Los Angeles’ bond rating downgraded
Just when Los Angeles officials thought they had turned a corner in improving the city’s recession-riddled financial standing, a major Wall Street rating agency Tuesday downgraded its bonds.
Analysts at Moody’s Investor Service Inc. said their one-notch downgrade reflects the city’s modest revenue forecast and mounting employee costs. The Aa3 rating, which is on par with assessments recently given by other rating firms, means taxpayers may have to pay higher interest for about $500 million in bonds that city officials are planning to sell later this month.
But within Moody’s report was a kernel of good news: The agency raised its rating of the city’s future financial outlook from negative to stable on expectations that officials will “capably manage” the fiscal challenges.
The report comes less than two weeks after city officials secured record-low interest rates for $1.3 billion in short-term loans — a deal celebrated as some of the first good financial news to hit Los Angeles in years.
City Councilman Bernard C. Parks said that in light of those favorable rates, the Moody’s downgrade “came as a surprise.” Parks, chairman of the council’s Budget and Finance Committee, said the downgrade reinforces the importance of monitoring budgets, increasing the city’s reserve fund and finding ways to raise revenue.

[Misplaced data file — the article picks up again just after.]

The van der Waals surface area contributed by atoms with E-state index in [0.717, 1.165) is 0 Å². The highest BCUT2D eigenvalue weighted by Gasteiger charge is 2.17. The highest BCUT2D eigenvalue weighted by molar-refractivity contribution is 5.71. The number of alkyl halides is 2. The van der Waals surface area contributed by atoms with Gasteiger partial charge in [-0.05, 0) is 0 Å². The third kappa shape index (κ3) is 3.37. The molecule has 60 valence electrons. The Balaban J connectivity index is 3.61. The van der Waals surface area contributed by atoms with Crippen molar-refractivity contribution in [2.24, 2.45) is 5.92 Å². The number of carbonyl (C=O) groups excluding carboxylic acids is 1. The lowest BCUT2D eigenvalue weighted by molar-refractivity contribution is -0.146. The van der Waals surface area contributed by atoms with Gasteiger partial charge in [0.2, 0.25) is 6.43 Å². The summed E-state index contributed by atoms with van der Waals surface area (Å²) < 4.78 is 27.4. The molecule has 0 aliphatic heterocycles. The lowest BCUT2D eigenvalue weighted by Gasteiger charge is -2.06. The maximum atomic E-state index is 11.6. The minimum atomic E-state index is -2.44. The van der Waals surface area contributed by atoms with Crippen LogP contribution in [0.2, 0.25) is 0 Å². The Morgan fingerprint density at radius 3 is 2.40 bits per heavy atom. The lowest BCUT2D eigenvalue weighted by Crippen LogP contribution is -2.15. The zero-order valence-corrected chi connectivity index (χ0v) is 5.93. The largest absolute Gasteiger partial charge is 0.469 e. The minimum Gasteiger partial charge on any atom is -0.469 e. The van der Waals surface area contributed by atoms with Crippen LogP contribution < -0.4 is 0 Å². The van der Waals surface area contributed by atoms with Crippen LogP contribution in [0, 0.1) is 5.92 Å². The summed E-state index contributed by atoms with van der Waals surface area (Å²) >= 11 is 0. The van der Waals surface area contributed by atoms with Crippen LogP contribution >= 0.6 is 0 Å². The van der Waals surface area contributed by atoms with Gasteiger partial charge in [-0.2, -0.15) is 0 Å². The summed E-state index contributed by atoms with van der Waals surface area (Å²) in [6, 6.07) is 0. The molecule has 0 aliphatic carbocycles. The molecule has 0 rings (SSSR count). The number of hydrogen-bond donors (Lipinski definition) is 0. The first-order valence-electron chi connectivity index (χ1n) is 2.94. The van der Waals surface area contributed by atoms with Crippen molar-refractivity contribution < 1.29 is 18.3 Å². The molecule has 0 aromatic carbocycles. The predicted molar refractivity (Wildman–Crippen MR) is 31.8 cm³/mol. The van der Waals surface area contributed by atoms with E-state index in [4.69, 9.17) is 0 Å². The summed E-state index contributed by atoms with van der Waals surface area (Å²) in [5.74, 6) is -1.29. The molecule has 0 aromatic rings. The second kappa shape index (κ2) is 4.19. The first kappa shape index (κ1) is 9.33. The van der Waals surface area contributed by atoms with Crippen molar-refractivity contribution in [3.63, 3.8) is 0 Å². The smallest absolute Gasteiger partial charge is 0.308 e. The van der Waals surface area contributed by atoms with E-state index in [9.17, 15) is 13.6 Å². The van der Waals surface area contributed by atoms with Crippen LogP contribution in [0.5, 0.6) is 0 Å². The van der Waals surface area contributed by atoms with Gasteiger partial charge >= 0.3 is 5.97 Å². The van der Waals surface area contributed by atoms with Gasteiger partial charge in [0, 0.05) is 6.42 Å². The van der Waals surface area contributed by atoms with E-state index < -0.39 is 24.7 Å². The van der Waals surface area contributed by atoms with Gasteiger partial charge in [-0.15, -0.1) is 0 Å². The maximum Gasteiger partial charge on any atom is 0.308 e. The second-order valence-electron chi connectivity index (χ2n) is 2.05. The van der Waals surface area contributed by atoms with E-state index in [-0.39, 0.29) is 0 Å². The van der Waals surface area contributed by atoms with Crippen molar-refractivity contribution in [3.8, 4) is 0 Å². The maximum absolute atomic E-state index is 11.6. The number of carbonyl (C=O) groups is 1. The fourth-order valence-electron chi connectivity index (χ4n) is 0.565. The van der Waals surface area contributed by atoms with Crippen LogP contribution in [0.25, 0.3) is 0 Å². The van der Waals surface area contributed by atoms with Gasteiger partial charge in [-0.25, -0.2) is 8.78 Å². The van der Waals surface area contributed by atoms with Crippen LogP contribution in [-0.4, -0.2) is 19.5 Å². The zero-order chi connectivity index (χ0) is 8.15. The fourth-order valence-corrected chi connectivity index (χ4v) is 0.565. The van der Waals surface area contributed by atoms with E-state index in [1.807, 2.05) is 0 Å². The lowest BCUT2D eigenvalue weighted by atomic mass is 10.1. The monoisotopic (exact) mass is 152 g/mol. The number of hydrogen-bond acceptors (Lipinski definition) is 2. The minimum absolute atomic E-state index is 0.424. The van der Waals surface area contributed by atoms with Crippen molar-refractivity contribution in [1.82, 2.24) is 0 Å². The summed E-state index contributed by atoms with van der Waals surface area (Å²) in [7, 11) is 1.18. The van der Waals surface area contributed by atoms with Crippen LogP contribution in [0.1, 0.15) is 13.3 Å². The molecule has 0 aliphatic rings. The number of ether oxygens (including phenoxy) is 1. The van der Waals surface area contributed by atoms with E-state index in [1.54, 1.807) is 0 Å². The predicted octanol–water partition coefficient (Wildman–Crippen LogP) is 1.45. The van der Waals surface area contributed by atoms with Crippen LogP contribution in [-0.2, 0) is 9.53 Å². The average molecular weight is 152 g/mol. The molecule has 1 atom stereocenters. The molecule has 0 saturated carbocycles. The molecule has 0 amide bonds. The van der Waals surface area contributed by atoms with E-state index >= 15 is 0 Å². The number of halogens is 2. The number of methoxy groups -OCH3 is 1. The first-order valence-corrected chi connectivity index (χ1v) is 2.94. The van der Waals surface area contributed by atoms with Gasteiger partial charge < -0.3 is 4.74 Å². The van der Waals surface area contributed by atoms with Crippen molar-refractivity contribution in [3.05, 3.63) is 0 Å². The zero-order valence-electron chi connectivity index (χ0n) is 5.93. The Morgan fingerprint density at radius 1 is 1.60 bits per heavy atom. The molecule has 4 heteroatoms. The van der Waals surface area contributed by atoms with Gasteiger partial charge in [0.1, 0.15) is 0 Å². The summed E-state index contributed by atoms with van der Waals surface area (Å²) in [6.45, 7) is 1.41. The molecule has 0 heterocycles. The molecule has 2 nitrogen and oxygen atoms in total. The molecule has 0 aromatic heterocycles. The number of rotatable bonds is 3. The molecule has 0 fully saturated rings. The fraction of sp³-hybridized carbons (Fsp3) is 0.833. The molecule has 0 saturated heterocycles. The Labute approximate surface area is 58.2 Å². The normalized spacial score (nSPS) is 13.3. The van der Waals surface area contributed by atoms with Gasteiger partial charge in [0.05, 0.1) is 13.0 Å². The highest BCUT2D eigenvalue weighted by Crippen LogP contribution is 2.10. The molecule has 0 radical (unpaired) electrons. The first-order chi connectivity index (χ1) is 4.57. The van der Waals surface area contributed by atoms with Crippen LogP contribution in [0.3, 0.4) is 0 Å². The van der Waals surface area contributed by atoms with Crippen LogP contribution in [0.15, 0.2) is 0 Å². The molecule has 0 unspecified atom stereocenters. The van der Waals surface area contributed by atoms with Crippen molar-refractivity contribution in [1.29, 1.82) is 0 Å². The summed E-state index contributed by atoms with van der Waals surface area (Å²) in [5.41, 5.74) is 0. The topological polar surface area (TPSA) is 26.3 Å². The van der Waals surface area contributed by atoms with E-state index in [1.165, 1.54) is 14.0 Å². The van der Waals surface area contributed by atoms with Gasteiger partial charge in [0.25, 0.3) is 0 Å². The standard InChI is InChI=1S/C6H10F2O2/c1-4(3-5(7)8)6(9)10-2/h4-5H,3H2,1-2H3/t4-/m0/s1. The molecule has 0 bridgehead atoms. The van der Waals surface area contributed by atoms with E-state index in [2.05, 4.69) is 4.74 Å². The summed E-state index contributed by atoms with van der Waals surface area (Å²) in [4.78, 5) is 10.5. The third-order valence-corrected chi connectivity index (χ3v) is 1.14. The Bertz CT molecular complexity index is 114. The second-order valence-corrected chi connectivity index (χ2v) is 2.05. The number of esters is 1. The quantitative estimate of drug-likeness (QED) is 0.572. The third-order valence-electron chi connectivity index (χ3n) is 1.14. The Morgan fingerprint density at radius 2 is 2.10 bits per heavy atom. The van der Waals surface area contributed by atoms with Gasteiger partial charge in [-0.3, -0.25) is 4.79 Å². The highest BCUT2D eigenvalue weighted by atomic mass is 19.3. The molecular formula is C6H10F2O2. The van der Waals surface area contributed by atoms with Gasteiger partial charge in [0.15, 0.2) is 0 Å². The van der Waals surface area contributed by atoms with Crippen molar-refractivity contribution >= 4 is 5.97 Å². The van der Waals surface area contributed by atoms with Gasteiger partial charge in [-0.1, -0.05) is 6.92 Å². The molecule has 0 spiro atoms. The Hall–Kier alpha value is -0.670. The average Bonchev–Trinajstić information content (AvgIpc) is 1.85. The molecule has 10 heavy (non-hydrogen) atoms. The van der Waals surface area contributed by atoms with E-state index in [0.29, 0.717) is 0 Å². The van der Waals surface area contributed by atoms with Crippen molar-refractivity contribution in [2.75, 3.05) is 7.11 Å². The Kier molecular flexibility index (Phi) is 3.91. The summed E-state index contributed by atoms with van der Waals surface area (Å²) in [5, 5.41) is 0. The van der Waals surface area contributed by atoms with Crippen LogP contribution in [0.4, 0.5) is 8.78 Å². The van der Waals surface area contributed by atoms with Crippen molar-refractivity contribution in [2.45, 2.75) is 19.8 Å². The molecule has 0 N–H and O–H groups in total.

But the Moody’s analysts said the city’s ability to get new revenue is limited, in part because California cities cannot raise taxes without voter approval. Because of that, “Los Angeles is in a more difficult position compared to most of its large-city peers nationwide, even those with similar economic challenges and modest financial reserves,” the analysts wrote.
City Administrative Officer Miguel Santana said the firm’s downgrade brings it in line with other rating firms, including Fitch and Standard & Poor’s, and was therefore not a shock.
He said the report’s focus on the rising pension costs of employees highlights the urgent need for lawmakers to make structural changes to the way the city does business.
Despite a series of cost-cutting measures in recent years, including a 13% reduction of its workforce and voter-approved pension reform, Los Angeles still faces a projected deficit of almost $200 million in the coming fiscal year.
Closing that gap will depend on lowering employee costs, Santana said, and one way to shave staff positions is to hand over control of some city services to nonprofits and private businesses.
Santana pointed to a proposal that would privatize management of the Los Angeles Zoo. That option will be heard by the council’s Arts, Parks, Health & Aging Committee next week.
“Ultimately the best pension reform is having less people relying on the pension system,” Santana said.
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